Author: Zoraida Córdova
Depending on your culture, a prominent coming of age event might be a Sweet 16, quinceañera, or bat mitzvah. For Alejandra (Alex) Mortiz, it means summoning her dead relatives to deliver a family blessing that will help control her magic, should it ever decide to develop. After all, nothing says “I’m a normal teenage girl” like, “Want to come to my Deathday celebration?” Alex is a bruja – a Latinx witch – but she’d really rather not be.
Working off the vague hints of a mysterious brujo boy named Nova, Alex decides to take things into her own hands when her magic indisputably reveals itself. At her Deathday, she tries to banish her power, but when the chaos settles her power is still very much intact…and her entire family is gone. To get them back, Alex and Nova have to create a portal and navigate the dangerous terrain of Los Lagos, a magical alternate dimension that also serves as a prison for beings banished from the mortal world.
Labyrinth Lost was a runaway success for me. With six days left on my ebook checkout, I hadn’t even started it, and was wondering if I’d have time to start AND finish. First page – totally hooked – three hours on a recliner – well on my way to finishing in the span of a weekend. It’s a triumphant celebration of the author’s own heritage, and unabashedly distances itself from the idea of standard witch covens that occupy a lot of fantasy literature.
Spells are for witches. Brujas do cantos…All brujas are witches but not all witches are brujas.
One of the things I most appreciated about this book is how the theme of family as identity takes the forefront. Too often, magical heroines are orphans with no knowledge of their inherited power. While Alex’s father is no longer in the picture – a painfully shrouded piece of history that promises to be pivotal in subsequent books – the rest of her family is there, loud and proud to the point of nearly smothering Alex’s sense of self. She has to come to terms with the power that runs in her blood and find space to be an individual amidst her broader ancestry. Having heard stories from my Hispanic friends about their families, the image of Alex’s family was all too easy to picture – love, sometimes tough, sometimes overbearing, but full of an unbreakable love that will fight for family.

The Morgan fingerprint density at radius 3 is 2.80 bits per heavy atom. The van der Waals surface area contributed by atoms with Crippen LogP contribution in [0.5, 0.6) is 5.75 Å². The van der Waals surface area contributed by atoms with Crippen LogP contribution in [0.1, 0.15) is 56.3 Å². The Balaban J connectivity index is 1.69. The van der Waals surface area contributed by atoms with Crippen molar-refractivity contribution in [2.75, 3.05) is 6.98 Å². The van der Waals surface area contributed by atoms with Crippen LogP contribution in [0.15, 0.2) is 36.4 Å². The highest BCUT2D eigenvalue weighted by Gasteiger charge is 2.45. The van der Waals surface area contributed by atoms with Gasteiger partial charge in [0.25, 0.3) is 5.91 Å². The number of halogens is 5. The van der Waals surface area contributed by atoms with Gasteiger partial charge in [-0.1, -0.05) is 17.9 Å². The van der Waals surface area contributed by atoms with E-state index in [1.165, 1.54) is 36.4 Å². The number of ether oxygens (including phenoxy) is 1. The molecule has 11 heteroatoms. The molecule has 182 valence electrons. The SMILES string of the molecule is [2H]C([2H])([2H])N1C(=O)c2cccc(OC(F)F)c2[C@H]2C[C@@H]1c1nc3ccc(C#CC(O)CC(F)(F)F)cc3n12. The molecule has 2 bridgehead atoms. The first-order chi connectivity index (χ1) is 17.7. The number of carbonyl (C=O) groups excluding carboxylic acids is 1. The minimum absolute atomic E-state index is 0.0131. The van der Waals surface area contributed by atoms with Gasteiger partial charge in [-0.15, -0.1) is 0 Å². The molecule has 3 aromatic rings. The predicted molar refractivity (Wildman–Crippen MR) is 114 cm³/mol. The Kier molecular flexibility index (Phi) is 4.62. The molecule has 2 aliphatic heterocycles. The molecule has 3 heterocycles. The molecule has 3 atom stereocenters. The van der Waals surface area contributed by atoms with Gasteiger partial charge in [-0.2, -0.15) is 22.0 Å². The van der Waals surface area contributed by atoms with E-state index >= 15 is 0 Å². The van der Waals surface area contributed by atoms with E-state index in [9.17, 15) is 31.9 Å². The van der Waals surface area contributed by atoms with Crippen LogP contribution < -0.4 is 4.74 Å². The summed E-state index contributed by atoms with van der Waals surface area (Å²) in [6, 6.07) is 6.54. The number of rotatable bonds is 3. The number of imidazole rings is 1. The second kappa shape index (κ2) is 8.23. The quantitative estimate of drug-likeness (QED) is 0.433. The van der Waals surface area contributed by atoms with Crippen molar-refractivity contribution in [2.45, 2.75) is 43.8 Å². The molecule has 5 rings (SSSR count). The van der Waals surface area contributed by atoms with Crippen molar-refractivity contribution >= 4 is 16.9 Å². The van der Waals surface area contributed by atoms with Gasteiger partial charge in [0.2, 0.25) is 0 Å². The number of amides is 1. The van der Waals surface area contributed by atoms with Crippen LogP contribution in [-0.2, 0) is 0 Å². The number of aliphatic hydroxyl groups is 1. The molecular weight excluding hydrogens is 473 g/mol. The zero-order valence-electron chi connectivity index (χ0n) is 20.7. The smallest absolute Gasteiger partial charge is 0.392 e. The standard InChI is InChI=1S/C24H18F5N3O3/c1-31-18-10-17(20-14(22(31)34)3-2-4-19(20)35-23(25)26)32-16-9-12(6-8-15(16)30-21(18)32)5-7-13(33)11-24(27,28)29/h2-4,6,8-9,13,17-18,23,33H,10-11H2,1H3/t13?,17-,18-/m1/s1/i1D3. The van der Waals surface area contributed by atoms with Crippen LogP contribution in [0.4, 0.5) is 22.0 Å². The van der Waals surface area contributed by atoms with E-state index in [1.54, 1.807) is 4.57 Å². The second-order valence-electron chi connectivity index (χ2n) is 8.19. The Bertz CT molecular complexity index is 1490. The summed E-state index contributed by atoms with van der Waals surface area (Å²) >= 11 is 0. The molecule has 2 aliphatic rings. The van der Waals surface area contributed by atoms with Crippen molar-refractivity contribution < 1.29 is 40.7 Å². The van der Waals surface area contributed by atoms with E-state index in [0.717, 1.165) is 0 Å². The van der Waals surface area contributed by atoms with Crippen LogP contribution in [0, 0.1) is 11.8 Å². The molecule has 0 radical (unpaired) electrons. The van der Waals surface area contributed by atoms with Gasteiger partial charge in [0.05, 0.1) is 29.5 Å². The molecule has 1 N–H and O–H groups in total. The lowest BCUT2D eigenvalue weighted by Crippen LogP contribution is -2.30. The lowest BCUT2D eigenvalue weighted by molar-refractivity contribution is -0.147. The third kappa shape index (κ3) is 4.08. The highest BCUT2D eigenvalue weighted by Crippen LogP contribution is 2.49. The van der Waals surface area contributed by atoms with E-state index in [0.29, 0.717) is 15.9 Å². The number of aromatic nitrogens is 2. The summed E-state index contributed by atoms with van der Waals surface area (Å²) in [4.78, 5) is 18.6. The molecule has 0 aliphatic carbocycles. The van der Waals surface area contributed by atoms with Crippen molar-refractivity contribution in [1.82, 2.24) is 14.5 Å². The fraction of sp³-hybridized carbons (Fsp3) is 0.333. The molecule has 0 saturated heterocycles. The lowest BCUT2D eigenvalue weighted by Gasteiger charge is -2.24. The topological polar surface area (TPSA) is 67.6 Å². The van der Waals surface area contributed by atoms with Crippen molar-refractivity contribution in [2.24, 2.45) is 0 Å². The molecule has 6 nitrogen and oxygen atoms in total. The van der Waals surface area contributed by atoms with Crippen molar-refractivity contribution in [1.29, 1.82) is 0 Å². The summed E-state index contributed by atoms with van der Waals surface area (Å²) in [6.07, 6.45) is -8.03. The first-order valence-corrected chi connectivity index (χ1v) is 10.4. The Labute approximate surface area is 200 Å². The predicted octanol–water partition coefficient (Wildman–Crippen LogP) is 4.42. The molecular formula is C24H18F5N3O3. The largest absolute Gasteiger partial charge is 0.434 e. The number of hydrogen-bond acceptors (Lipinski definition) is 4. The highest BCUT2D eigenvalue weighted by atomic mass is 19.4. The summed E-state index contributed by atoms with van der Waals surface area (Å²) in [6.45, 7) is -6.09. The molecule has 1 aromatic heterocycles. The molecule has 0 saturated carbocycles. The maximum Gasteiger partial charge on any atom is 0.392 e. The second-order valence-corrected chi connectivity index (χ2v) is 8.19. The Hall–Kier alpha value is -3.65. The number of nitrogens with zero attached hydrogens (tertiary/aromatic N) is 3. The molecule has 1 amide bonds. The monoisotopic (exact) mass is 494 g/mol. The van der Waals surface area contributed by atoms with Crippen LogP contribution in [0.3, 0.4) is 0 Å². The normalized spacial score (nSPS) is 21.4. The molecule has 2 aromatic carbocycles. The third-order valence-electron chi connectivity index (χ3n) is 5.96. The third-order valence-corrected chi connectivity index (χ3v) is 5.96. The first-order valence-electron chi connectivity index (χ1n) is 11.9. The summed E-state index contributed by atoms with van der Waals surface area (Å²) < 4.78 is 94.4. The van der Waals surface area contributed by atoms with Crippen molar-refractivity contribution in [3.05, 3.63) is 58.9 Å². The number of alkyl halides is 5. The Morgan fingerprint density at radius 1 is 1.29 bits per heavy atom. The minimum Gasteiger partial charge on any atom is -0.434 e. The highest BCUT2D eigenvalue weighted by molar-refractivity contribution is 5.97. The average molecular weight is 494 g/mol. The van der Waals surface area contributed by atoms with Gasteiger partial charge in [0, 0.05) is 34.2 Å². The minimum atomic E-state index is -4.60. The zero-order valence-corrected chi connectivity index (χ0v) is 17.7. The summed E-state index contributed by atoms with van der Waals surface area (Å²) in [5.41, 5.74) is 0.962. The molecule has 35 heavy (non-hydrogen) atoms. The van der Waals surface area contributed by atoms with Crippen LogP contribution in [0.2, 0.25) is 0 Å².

Alex’s personal growth outside of her family identity takes a little bit of a back seat, but I think it worked well for Labyrinth Lost. We get a few hints of potential romance, but nothing that steals focus from Alex’s ultimate goal of saving her family. After all, teenage romance won’t mean diddly-squat if she can’t save her mother, sisters, and literally every member of her extended family. I imagine that personal identity will be a central theme in the next Brooklyn Bruja book, as the last part of Labyrinth Lost has Alex just beginning to work through what it means to love, as well as dipping her toe into questions about her own sexuality as a friendship starts to evolve into something more.
In addition to a plot that you can blast through, Labyrinth Lost features some wonderfully fantastical settings. Los Lagos is a cornucopia of treacherous landscapes, from the Selva of Ashes and deceptively peaceful Meadow del Sol, to the ominous Caves of Night and Bone Valle. Author Zoraida Córdova describes everything with lush detail that raises the fantasy world to the same level of fullness as Alex’s modern-day Brooklyn.
Labyrinth Lost is a fast-paced, humorous and touching look at the struggle to find strength and individual purpose within an overarching family unit. There are some Spanish terms sprinkled throughout, as exemplified in the setting names above, but nothing that will be a stumbling block to non-speakers. If you decide to translate them, I feel that just gives you an even clearer picture of the author’s own cultural perspective. In addition, there are several pages at the back that detail the real-world cultural elements that Córdova drew on for this story. Topics like Day of the Dead, the modern use of the word bruja, and more will give you insight not only to this book but perhaps be an entry point to learning about the heritage of a friend, neighbor or coworker. Move over, Salem, because the Brooklyn Brujas will not be ignored.